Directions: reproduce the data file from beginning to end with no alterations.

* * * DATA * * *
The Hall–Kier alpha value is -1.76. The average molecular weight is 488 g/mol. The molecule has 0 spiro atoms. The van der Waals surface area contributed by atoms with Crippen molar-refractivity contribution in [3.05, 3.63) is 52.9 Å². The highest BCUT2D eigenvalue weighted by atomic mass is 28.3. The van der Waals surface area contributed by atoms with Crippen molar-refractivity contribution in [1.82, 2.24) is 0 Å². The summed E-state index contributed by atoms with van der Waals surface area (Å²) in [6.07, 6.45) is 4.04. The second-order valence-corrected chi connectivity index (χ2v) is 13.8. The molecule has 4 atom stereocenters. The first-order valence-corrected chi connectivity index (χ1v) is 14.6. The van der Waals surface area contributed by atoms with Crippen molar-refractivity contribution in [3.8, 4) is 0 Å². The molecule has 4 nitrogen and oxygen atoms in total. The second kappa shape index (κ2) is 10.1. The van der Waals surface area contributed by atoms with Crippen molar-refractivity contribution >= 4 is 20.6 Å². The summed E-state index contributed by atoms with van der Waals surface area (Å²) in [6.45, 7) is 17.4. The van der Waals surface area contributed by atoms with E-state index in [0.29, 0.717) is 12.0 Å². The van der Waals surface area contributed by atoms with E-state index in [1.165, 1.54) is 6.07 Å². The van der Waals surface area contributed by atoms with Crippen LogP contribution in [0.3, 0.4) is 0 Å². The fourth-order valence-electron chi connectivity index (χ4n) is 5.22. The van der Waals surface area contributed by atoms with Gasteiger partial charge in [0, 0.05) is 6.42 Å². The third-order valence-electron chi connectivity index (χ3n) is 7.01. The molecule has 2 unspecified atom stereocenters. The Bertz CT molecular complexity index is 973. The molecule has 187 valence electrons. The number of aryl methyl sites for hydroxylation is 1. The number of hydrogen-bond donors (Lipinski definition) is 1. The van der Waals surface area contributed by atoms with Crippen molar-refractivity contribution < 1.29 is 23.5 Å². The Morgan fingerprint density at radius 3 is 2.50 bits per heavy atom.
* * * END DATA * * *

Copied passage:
The Hall–Kier alpha value is -1.76. The average molecular weight is 488 g/mol. The molecule has 0 spiro atoms. The van der Waals surface area contributed by atoms with Crippen molar-refractivity contribution in [3.05, 3.63) is 52.9 Å². The highest BCUT2D eigenvalue weighted by atomic mass is 28.3. The van der Waals surface area contributed by atoms with Crippen molar-refractivity contribution in [1.82, 2.24) is 0 Å². The summed E-state index contributed by atoms with van der Waals surface area (Å²) in [6.07, 6.45) is 4.04. The second-order valence-corrected chi connectivity index (χ2v) is 13.8. The molecule has 4 atom stereocenters. The first-order valence-corrected chi connectivity index (χ1v) is 14.6. The van der Waals surface area contributed by atoms with Crippen molar-refractivity contribution in [3.8, 4) is 0 Å². The molecule has 4 nitrogen and oxygen atoms in total. The second kappa shape index (κ2) is 10.1. The van der Waals surface area contributed by atoms with Crippen molar-refractivity contribution >= 4 is 20.6 Å². The summed E-state index contributed by atoms with van der Waals surface area (Å²) in [6.45, 7) is 17.4. The van der Waals surface area contributed by atoms with E-state index in [0.29, 0.717) is 12.0 Å². The van der Waals surface area contributed by atoms with E-state index in [1.165, 1.54) is 6.07 Å². The van der Waals surface area contributed by atoms with Crippen LogP contribution in [0.3, 0.4) is 0 Å². The fourth-order valence-electron chi connectivity index (χ4n) is 5.22. The van der Waals surface area contributed by atoms with Gasteiger partial charge in [0, 0.05) is 6.42 Å². The third-order valence-electron chi connectivity index (χ3n) is 7.01. The molecule has 2 unspecified atom stereocenters. The Bertz CT molecular complexity index is 973. The molecule has 187 valence electrons. The number of aryl methyl sites for hydroxylation is 1. The number of hydrogen-bond donors (Lipinski definition) is 1. The van der Waals surface area contributed by atoms with Crippen molar-refractivity contribution < 1.29 is 23.5 Å². The Morgan fingerprint density at radius 3 is 2.50 bits per heavy atom.